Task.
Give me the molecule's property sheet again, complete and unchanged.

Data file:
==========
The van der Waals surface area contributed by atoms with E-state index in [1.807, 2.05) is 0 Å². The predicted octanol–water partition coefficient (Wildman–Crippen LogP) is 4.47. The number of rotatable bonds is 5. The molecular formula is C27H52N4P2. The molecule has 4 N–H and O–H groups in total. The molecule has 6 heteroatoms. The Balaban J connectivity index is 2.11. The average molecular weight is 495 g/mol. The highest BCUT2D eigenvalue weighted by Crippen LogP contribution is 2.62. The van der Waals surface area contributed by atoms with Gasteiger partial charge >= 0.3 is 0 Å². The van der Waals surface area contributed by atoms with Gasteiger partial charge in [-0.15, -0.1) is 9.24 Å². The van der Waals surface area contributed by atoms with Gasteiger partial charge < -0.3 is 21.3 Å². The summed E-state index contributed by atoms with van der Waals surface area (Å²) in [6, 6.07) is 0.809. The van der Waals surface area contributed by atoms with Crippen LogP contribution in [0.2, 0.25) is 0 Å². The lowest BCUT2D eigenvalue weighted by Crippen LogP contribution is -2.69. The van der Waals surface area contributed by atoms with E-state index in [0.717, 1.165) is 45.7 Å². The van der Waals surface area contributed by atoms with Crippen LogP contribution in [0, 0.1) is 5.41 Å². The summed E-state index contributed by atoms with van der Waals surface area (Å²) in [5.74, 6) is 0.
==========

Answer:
The van der Waals surface area contributed by atoms with E-state index in [1.807, 2.05) is 0 Å². The predicted octanol–water partition coefficient (Wildman–Crippen LogP) is 4.47. The number of rotatable bonds is 5. The molecular formula is C27H52N4P2. The molecule has 4 N–H and O–H groups in total. The molecule has 6 heteroatoms. The Balaban J connectivity index is 2.11. The average molecular weight is 495 g/mol. The highest BCUT2D eigenvalue weighted by Crippen LogP contribution is 2.62. The van der Waals surface area contributed by atoms with Gasteiger partial charge >= 0.3 is 0 Å². The van der Waals surface area contributed by atoms with Gasteiger partial charge in [-0.15, -0.1) is 9.24 Å². The van der Waals surface area contributed by atoms with Gasteiger partial charge < -0.3 is 21.3 Å². The summed E-state index contributed by atoms with van der Waals surface area (Å²) in [6, 6.07) is 0.809. The van der Waals surface area contributed by atoms with Crippen LogP contribution in [0.2, 0.25) is 0 Å². The lowest BCUT2D eigenvalue weighted by Crippen LogP contribution is -2.69. The van der Waals surface area contributed by atoms with E-state index in [0.717, 1.165) is 45.7 Å². The van der Waals surface area contributed by atoms with Crippen LogP contribution in [0, 0.1) is 5.41 Å². The summed E-state index contributed by atoms with van der Waals surface area (Å²) in [5.74, 6) is 0.